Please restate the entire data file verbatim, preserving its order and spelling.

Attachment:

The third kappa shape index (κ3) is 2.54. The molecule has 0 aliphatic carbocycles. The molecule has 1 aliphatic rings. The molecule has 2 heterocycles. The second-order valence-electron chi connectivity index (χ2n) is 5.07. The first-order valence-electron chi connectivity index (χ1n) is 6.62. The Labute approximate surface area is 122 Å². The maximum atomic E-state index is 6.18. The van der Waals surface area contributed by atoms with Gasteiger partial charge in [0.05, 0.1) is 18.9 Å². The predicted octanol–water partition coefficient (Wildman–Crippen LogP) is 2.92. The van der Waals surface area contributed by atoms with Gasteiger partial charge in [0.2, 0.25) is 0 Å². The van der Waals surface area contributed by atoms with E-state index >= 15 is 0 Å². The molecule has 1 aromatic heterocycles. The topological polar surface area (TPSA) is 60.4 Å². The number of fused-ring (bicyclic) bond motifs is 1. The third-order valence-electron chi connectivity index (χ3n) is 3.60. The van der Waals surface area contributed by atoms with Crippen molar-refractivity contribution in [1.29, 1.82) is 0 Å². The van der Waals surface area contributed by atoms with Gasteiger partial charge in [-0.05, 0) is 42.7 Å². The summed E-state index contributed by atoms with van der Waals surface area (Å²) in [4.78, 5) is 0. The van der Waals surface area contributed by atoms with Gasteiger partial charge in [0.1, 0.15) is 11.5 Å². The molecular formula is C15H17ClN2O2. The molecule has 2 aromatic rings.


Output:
The third kappa shape index (κ3) is 2.54. The molecule has 0 aliphatic carbocycles. The molecule has 1 aliphatic rings. The molecule has 2 heterocycles. The second-order valence-electron chi connectivity index (χ2n) is 5.07. The first-order valence-electron chi connectivity index (χ1n) is 6.62. The Labute approximate surface area is 122 Å². The maximum atomic E-state index is 6.18. The van der Waals surface area contributed by atoms with Gasteiger partial charge in [0.05, 0.1) is 18.9 Å². The predicted octanol–water partition coefficient (Wildman–Crippen LogP) is 2.92. The van der Waals surface area contributed by atoms with Gasteiger partial charge in [0.2, 0.25) is 0 Å². The van der Waals surface area contributed by atoms with E-state index >= 15 is 0 Å². The molecule has 1 aromatic heterocycles. The topological polar surface area (TPSA) is 60.4 Å². The number of fused-ring (bicyclic) bond motifs is 1. The third-order valence-electron chi connectivity index (χ3n) is 3.60. The van der Waals surface area contributed by atoms with Crippen molar-refractivity contribution in [1.29, 1.82) is 0 Å². The van der Waals surface area contributed by atoms with Gasteiger partial charge in [-0.05, 0) is 42.7 Å². The summed E-state index contributed by atoms with van der Waals surface area (Å²) in [4.78, 5) is 0. The van der Waals surface area contributed by atoms with Gasteiger partial charge in [0.1, 0.15) is 11.5 Å². The molecular formula is C15H17ClN2O2. The molecule has 2 aromatic rings.